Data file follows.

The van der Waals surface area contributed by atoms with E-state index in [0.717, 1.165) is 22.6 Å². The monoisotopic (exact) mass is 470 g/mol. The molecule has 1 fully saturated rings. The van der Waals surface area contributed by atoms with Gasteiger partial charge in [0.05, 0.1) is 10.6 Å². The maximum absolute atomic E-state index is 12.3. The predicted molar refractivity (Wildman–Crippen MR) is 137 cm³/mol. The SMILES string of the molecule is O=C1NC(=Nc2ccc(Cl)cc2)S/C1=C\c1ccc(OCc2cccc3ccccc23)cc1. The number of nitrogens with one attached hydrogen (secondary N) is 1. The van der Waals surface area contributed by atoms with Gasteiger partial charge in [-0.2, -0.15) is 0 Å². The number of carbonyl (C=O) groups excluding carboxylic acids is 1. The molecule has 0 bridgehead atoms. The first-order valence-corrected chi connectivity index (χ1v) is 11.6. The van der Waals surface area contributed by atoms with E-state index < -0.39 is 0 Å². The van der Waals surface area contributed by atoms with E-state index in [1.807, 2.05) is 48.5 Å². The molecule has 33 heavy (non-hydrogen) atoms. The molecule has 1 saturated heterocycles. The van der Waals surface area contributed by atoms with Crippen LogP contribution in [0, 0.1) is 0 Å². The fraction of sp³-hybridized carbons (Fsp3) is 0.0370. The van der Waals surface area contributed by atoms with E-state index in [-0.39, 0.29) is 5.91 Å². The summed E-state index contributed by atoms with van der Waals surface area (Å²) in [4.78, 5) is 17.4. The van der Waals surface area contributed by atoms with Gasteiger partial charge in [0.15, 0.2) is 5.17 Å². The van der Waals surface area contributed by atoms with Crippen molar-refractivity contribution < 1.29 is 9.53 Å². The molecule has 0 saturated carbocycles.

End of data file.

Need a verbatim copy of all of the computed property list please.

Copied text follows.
The van der Waals surface area contributed by atoms with E-state index in [0.717, 1.165) is 22.6 Å². The monoisotopic (exact) mass is 470 g/mol. The molecule has 1 fully saturated rings. The van der Waals surface area contributed by atoms with Gasteiger partial charge in [0.05, 0.1) is 10.6 Å². The maximum absolute atomic E-state index is 12.3. The predicted molar refractivity (Wildman–Crippen MR) is 137 cm³/mol. The SMILES string of the molecule is O=C1NC(=Nc2ccc(Cl)cc2)S/C1=C\c1ccc(OCc2cccc3ccccc23)cc1. The number of nitrogens with one attached hydrogen (secondary N) is 1. The van der Waals surface area contributed by atoms with Gasteiger partial charge in [-0.2, -0.15) is 0 Å². The number of carbonyl (C=O) groups excluding carboxylic acids is 1. The molecule has 0 bridgehead atoms. The first-order valence-corrected chi connectivity index (χ1v) is 11.6. The van der Waals surface area contributed by atoms with E-state index < -0.39 is 0 Å². The van der Waals surface area contributed by atoms with E-state index in [1.807, 2.05) is 48.5 Å². The molecule has 33 heavy (non-hydrogen) atoms. The molecule has 1 saturated heterocycles. The van der Waals surface area contributed by atoms with Crippen LogP contribution in [0, 0.1) is 0 Å². The fraction of sp³-hybridized carbons (Fsp3) is 0.0370. The van der Waals surface area contributed by atoms with E-state index in [-0.39, 0.29) is 5.91 Å². The summed E-state index contributed by atoms with van der Waals surface area (Å²) in [4.78, 5) is 17.4. The van der Waals surface area contributed by atoms with Gasteiger partial charge in [0.15, 0.2) is 5.17 Å². The van der Waals surface area contributed by atoms with Crippen molar-refractivity contribution < 1.29 is 9.53 Å². The molecule has 0 saturated carbocycles.